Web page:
WWF-Colombia associate wins Whitley conservation award



Posted on 11 May 2007  | 
Cali, Colombia – WWF-Colombia is very proud to celebrate Dr Fernando Trujillo’s announcement as the Overall Winner of the Whitley Award nature conservation prize for his work to conserve South America’s pink river dolphins.

Dr Fernando Trujillo, a Colombian scientist, founder and Scientific Director of the Fundación Omacha, WWF-Colombia’s associate in the Amazon and Orinoco Basins, won both the Whitley Award sponsored by HSBC Holdings, and the Whitley Gold Award for his ambitious conservation programme. He received both awards from HRH The Princess Royal and Sir David Attenborough at London’s Royal Geographical Society.

“Dr Trujillo’s work in Colombia is ambitious and he has overcome many barriers," said Edward Whitley, Founder and Chairman of the Whitley Fund for Nature. "He is combining a truly holistic approach. As well as researching threatened species such as the pink river dolphin, Dr Trujillo is engaging with people in the Amazon basin, working closely with fishermen, and is even working with supermarkets."

"Without his work, we would not even be aware of the threat the Colombian catfish industry poses river dolphins. We are delighted to announce him the overall Whitley Gold Award Winner“.

Working with a team of young South American scientists and with the support of WWF, WCS, WDCS, Dr Trujillo leads an ambitious programme of conservation in the Amazon and Orinoco basins, conducting systematic research along the Amazon and Orinoco Rivers and their tributaries in Venezuela, Colombia, Bolivia, Peru and Ecuador to estimate river dolphin numbers. Central to their work is a strong campaign to stop the killing of the dolphins and other endangered species for use in the catfish industry.

“Fernando and his work deserved such recognition; his discipline and commitment have led his cause to different places and now it has been acknowledged. Though this important global award will benefit his work with dolphins and other freshwater species, it constitutes a real inspiring and motivating example for other individuals and organizations working in favor of nature”, said Mary Louise Higgins, WWF-Colombia Country Representative. “We are just waiting him to come back and continue to Bolivia, where the First South American River Dolphin Census will conclude next June”.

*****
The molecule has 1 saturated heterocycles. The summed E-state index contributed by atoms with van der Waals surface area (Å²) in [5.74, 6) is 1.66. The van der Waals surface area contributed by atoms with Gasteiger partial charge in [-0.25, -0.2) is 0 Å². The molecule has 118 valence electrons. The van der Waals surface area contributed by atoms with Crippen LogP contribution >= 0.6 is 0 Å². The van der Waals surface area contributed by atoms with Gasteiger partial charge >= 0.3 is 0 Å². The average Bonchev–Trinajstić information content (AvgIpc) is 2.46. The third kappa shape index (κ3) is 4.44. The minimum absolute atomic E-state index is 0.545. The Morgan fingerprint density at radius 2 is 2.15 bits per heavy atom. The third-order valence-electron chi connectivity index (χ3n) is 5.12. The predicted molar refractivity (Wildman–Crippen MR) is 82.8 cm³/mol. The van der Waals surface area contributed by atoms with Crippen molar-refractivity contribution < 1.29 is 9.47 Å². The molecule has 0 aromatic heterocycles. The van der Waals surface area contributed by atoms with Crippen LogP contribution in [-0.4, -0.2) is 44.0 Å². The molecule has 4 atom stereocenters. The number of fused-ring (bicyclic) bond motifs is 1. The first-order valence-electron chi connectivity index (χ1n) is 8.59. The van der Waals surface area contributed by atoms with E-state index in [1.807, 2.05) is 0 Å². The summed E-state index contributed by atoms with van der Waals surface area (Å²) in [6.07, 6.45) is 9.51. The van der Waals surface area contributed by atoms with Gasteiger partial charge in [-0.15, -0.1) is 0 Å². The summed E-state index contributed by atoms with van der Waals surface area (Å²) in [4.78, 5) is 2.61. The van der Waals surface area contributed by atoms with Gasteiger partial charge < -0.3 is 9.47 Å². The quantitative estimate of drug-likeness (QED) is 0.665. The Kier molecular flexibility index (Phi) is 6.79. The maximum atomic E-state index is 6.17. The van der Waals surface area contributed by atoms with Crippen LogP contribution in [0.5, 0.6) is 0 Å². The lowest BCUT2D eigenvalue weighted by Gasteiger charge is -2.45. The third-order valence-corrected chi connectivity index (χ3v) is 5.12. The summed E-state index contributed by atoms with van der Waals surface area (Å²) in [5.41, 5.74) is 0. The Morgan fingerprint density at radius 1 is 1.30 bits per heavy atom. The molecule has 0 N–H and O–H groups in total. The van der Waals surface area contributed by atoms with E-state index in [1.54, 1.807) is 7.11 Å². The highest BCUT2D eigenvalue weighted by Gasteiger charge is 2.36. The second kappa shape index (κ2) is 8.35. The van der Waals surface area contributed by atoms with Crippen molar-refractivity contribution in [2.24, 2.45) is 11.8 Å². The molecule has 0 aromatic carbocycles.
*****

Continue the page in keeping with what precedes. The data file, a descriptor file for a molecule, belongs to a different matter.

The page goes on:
Notes:
  1. The Whitley Fund for Nature – the charity behind the Whitley Awards – is a UK based international conservation charity that recognises some of the world’s leading conservationists. The Whitley Awards are given to support science based conservation work that also benefits local communities.
  2. Whitley Awards are worth up to £30,000 each and are one of the largest nature conservation awards available. Of the Award winners selected each year, one recipient goes on to win the Gold Award worth an additional £30,000. Hosted by Patron HRH Princess Royal and Trustee Sir David Attenborough, the Whitley Awards Ceremony is held annually at the Royal Geographical Society in London.
  3. One of South America’s flagship species, River dolphins, are now among the world’s endangered cetaceans. Recent studies show the River Dolphins endemic to the Amazon and Orinoco basins are extremely threatened by mounting fisheries, the use of dolphins as bait, pollution and habitat loss in both Basins.
    Currently there are no governmental initiatives to protect endangered species in these river basins and Dr Trujillo hopes that dolphin watching and other sustainable economic activities helps to promote the conservation of river dolphins, giant otters, manatees, turtles and caimans, providing at the same time important economic alternatives for local people.
  4. The First South American Dolphin River Census is carried out by Fundacion Omacha, WCS, WDCS and WWF Colombia. It counts with financial support of WWF Switzerland.
For further information:
Julio Mario Fernández B
Communications Director, WWF Colombia
E-mail: jmfernandez@wwf.org.co
Tel: + 57 315 491 15 69 / 313 765 98 06
Fernando Trujillo, Whitley Award Winner
© Jason Orfanon Enlarge
Pink river dolphin (Inia geoffrensis)
© Fernando Trujillo / Fundación Omacha Enlarge

Subscribe to our mailing list

* indicates required